“Do You Hear What I Hear? sounds as if it came from the 19th or early 20th Century. So, I was surprised to discover the song was written in October 1962.
The song was written as a plea for peace during the Cuban Missile Crisis, by a married couple, Noël Regney and Gloria Shayne Baker.
“I had thought I’d never write a Christmas song,” Regeny recalled. “Christmas had become so commercial.”
“In the studio, the producer was listening to the radio to see if we had been obliterated,” Regney once explained. “En route to my home, I saw two mothers with their babies in strollers. The little angels were looking at each other and smiling.” This inspired the first line of the song: “Said the night wind to the little lamb … ”
The couple wrote many songs together such as Rain Rain Go Away. Usually Shayne would write the lyrics to the song and Regney the music. However, this was reversed in Do You Hear What I Hear?
“Regney was inspired to write the lyrics “Said the night wind to the little lamb, ‘Do you see what I see?'” and “Pray for peace, people everywhere” after watching babies being pushed in strollers on the sidewalks of New York City. Shayne stated in an interview years later that neither could personally perform the entire song at the time they wrote it because of the emotions surrounding the Cuban Missile Crisis. “Our little song broke us up. You must realize there was a threat of nuclear war at the time.”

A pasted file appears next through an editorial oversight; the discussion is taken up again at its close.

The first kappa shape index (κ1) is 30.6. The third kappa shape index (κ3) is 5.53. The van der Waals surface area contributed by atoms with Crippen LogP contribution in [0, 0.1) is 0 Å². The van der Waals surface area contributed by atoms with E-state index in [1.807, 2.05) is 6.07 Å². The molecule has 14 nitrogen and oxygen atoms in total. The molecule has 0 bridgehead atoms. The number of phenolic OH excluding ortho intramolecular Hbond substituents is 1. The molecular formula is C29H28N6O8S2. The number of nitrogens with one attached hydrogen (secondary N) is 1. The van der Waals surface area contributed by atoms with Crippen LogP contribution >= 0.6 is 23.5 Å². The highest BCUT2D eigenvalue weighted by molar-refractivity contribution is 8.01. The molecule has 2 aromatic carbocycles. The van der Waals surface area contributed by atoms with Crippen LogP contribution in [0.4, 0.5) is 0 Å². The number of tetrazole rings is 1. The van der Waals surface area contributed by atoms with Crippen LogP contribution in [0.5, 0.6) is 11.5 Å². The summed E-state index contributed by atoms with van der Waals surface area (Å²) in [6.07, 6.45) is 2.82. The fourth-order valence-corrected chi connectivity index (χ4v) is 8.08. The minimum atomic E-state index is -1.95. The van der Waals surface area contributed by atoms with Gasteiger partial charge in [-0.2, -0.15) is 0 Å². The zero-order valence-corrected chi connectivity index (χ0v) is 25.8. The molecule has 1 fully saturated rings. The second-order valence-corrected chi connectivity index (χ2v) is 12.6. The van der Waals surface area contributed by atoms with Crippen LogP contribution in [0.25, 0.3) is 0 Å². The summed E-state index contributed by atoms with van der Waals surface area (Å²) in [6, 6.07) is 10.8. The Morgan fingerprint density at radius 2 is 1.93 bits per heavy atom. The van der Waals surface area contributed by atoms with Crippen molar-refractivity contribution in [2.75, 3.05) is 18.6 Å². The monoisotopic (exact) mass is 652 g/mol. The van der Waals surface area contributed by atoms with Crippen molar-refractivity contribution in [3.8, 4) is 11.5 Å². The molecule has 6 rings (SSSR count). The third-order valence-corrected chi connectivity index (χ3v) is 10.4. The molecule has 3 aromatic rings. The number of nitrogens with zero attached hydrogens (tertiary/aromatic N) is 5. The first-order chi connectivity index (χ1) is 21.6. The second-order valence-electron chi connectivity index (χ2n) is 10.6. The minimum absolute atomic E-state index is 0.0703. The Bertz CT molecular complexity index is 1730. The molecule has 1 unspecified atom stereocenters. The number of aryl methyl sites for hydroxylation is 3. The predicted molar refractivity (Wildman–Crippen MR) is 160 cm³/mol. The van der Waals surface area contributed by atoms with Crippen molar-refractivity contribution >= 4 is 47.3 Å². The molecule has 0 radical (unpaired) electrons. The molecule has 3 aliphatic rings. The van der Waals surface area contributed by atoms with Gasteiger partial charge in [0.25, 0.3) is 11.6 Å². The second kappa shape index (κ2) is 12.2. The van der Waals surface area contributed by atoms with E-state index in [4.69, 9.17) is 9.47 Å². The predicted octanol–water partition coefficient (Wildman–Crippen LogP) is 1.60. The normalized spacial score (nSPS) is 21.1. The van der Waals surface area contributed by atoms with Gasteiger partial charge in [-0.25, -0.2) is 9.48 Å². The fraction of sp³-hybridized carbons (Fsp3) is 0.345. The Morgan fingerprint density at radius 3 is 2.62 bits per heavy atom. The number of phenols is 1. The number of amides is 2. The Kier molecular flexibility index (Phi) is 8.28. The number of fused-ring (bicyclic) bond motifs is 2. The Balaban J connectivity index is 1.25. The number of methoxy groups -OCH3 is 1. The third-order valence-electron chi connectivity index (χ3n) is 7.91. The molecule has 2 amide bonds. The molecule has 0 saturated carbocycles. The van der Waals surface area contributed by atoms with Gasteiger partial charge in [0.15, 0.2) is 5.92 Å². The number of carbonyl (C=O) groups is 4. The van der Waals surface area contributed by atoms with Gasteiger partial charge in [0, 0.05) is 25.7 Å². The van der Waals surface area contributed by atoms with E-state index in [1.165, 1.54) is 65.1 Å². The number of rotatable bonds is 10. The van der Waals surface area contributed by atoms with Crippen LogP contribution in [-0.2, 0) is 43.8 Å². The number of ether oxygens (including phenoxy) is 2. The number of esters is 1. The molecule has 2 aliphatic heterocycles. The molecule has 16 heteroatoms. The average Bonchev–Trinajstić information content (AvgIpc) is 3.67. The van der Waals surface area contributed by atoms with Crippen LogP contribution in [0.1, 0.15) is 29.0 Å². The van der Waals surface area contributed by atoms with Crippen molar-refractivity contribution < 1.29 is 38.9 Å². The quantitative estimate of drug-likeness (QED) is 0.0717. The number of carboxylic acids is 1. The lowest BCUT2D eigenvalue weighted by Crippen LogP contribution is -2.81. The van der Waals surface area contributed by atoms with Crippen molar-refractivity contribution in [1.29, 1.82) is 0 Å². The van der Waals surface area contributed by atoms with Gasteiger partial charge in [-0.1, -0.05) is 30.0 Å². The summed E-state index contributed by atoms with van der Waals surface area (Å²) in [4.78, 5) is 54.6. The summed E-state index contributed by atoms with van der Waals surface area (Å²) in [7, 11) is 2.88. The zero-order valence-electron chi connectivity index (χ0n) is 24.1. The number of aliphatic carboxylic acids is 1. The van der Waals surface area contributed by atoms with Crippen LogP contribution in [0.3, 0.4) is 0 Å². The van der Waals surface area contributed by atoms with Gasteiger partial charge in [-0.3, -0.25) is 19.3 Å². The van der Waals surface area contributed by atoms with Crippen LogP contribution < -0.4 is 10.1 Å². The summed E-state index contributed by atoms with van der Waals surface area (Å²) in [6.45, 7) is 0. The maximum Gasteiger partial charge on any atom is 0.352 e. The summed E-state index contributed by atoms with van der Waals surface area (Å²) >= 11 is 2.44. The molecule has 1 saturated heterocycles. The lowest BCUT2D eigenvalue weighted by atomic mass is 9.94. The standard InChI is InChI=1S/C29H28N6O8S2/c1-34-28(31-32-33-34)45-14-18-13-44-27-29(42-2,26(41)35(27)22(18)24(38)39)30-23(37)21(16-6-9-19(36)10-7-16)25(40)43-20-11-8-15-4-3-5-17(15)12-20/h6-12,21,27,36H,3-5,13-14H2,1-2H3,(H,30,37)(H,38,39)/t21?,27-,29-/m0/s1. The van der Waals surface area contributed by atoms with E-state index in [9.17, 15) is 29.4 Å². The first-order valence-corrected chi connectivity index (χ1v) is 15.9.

The song was released recorded by the Harry Simeone Chorale and released shortly after Thanksgiving in 1962. The group had also made The Little Drummer Boy popular.
Bing Crosby recorded the song for his album I Wish You a Merry Christmas in 1963. Ironically, he recorded the song on November 22, 1963, the day President John F. Kennedy was assassinated in Dallas, Texas. His version made the song a worldwide hit.
While the couple’s marriage eventually ended, they remained good friends, according to their daughter. Regney died in 2002 and baker in 2008.
Over 100 versions of “Do You Hear What I Hear” has been recorded from Perry Como to Gladys Knight to Vanessa Williams to Destiny’s Child.
“I am amazed that people can think they know the song and not know it is a prayer for peace,” Noel Regney once told an interviewer. “But we are so bombarded by sounds and our attention spans are so short.”
Even today that call and longing for peace continues to call out.